Grant: $177,250 - National Institutes of Health - Jul. 14, 2009
No votes have been cast for this award yet
Award Description: DESCRIPTION (provided by applicant): Cyanide (CN = HCN + CN-) is a ubiquitous environmental toxicant. Despite a plethora of studies, little is known of its potential to cause adverse health effects. CN exposure is normally determined from blood by a GC-MS headspace assay. However, CN is rapidly cleared from this compartment (t1/2 in blood is < 1 hr), and it is common for several half-lives to have passed before blood samples are drawn for analysis. Consequently, assessment of acute human CN exposure in high-risk populations is highly problematic. Prior studies by us showed that CN reacts with several susceptible disulfide bonds in immunoglobulin (IgG) and human serum albumin (HSA) to form SCN adducts on one of the Cys components. We have now discovered a novel, endogenous, HSA Cys567-SCN adduct that is formed via CN reaction with the Cys558-- Cys567, C-terminal disulfide. Detection of a unique, 19-mer C-terminal peptide released by base hydrolysis of those HSA molecules containing the adduct is readily accomplished by liquid chromatography - mass spectrometry/mass spectrometry (LC-MS/MS). In plasma, reaction of CN with this HSA disulfide is rapid, and linearly related to the CN concentration at physiologically relevant levels. The adduct is very stable both to chemical treatment and to degradation by plasma enzymes. Quantitation of the adduct is achieved by integrated peak area comparison of a m/z 1272 daughter ion of the endogenous adduct with a deuterated (D6) peptide standard homologue (m/z 1278) using LC--MS-Selected Reactant Monitoring (LC-MS- SRM). The endogenous adduct is present in commercially available plasma and in the plasmas from 13 volunteers with an approximate 3-fold concentration difference between the highest and the lowest. Collectively, these results strongly suggest that the endogenous HSA Cys567-SCN adduct can serve as a retrospective biomarker of CN exposure. In this application, we propose to streamline our assay to reduce the time of sample preparation and to determine whether detection can be transferred from the LCQ platform, which we currently employ, to a quantitatively more precise and robust LC-triple quadrupole MS platform. Using the optimized assay, we will test the hypothesis that the quantity of the HSA Cys567-SCN adduct does not correlate with the free CN concentration that is present in whole blood. As part of our study, we will also compare control-matched samples from a cohort of volunteers with expected normal CN exposure to a cohort of firefighters. Firefighters are high risk for excessive CN exposure due to their proximity to industrial and residential fire smoke for prolonged periods. PUBLIC HEALTH RELEVANCE: The long-term health effects of acute, intermediate, and chronic cyanide exposure are poorly understood. Primary reasons for this are the rapid metabolism and clearance of cyanide and the inadequacy of current assays for cyanide, or its metabolites, to detect exposure accurately. Our proposed work is to test whether a novel, endogenous and readily detectable human serum albumin cyanide adduct (HSA Cys567-SCN) can serve as a retrospective biomarker of cyanide exposure. Using a MS-based assay developed by us to quantify the HSA Cys567-SCN adduct we will test whether adduct analysis can more accurately detect putative differences in cyanide exposure between control and high risk populations, such as firefighters, than currently used assays.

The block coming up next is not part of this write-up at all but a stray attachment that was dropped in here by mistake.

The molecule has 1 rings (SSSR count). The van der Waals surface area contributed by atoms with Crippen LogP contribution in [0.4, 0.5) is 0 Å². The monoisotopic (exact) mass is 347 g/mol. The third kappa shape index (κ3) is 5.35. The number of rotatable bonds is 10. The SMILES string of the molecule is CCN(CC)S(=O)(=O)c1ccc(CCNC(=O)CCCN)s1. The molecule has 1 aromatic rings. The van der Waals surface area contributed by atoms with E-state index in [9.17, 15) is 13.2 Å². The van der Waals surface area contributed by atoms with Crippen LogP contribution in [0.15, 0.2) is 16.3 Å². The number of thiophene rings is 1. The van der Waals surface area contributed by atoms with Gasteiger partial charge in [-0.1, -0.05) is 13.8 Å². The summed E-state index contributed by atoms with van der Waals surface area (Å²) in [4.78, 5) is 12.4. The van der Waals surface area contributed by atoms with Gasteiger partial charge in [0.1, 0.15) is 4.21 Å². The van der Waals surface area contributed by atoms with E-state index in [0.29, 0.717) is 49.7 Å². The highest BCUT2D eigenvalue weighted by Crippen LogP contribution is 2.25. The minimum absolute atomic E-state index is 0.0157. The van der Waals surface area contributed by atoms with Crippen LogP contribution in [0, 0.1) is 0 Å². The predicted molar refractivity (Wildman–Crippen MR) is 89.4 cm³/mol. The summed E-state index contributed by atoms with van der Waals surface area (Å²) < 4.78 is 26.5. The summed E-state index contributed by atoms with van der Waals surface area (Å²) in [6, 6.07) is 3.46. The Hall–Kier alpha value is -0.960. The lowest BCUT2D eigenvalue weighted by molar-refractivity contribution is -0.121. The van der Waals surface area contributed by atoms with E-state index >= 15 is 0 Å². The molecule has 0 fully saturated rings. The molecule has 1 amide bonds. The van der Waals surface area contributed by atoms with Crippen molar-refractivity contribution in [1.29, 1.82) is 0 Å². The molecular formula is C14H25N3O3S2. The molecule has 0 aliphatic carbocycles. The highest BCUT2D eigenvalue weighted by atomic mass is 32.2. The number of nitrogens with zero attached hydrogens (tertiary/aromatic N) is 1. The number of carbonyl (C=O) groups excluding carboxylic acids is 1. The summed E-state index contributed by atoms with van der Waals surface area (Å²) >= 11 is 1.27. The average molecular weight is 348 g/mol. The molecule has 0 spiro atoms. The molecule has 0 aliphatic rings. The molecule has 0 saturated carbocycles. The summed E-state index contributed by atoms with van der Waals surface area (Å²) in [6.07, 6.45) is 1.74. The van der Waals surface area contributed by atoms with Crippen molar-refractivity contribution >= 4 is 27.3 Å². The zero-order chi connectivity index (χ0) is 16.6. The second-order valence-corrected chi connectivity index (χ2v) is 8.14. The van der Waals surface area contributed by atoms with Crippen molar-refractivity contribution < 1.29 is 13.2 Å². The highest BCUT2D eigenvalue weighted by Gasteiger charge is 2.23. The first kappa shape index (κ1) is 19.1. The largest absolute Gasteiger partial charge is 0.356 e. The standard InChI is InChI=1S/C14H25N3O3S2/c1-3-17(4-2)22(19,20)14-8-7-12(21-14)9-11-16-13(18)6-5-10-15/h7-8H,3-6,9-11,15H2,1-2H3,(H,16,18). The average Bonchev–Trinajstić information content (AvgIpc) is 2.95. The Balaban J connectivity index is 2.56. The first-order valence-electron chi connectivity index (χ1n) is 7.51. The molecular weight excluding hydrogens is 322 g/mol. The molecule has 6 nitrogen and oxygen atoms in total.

Project Description: Studies are ongoing to optimize and standardize assay of the HSA-Cys567-SCN adduct. This portion of the project is ~70% complete. Blood and approved survey information was collected from 90 volunteers at the NYS Dept of Health. Once activity 1 is complete, these sample will be analyzed for presence of the HSA-Cys567-SCN adduct and correlated with whole blood levels of CN, which have already been determined.
Jobs Summary: Hrly Program Specialist - Developed the sample preparation methods for this assay, will continue to improve the sample prep methods, and process all blood and MS prep all samples for this study. New hire (Total jobs reported: 0)
Project Status: Less Than 50% Completed
This award's data was last updated on Jul. 14, 2009. Help expand these official descriptions using the wiki below.